Bioethics panelists meet with PA students
Oct. 19, 2012 - Quinnipiac hosted a panel discussion on bioethics, "The Immortal Life of Henrietta Lacks" on Oct. 17. Panelists met with physician assistant students before the panel discussion in the evening, which was open to the public.
Lacks was a poor black tobacco farmer whose cells -- taken without her knowledge in 1951-- became the source for the first immortal human cells ever grown in a laboratory.
The billions of cells, known as "HeLa," were bought and sold by laboratories around the world. They became one of the most important tools in medicine, cloning, gene mapping and in-vitro fertilization. However, her family did not know the cells existed for more than a decade. Her adult children found out they were used in research without their consent. Her cells remain the most widely used cell line in the world.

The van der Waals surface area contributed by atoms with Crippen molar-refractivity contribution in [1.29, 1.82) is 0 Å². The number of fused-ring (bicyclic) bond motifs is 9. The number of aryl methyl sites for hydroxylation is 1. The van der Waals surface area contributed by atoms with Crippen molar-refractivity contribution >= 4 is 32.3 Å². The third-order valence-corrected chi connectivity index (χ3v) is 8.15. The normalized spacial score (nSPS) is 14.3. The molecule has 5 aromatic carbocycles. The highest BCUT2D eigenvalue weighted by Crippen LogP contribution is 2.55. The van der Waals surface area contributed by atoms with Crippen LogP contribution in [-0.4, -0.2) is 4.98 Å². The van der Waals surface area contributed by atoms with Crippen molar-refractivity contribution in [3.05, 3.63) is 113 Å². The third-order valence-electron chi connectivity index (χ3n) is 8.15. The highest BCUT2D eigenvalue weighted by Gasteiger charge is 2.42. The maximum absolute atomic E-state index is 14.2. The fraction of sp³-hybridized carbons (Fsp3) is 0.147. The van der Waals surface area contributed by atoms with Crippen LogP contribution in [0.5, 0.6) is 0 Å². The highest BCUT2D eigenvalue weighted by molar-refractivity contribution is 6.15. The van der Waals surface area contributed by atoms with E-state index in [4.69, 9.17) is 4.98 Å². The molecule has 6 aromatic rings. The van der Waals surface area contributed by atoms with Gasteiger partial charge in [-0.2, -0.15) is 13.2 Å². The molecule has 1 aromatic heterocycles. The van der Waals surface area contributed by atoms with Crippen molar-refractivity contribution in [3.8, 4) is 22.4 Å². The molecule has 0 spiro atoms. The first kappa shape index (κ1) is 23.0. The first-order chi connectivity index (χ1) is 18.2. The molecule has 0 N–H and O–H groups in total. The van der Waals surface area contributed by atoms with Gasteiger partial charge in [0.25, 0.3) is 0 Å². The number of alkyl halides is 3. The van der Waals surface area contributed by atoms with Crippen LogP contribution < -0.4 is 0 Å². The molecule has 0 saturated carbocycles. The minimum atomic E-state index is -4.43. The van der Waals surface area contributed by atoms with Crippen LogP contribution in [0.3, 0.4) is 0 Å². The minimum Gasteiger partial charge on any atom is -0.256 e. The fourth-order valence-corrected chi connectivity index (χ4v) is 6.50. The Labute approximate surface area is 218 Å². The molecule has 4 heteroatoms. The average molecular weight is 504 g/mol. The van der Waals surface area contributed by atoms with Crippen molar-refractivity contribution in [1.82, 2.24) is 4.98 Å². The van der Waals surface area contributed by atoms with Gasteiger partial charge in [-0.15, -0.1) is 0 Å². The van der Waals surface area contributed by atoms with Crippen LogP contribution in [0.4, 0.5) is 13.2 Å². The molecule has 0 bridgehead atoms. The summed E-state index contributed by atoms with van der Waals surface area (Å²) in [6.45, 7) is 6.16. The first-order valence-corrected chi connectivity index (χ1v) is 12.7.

The panelists used Lacks' story as a springboard for a wider discussion on bioethics.
- Ruth Faden, the Philip Franklin Wagley Professor of Biomedical Ethics and director of the Johns Hopkins Berman Institute of Bioethics;
- David "Sonny" Lacks, Henrietta Lacks' son
- Michael Rogers, a futurist-in-residence at The New York Times and columnist at MSNBC.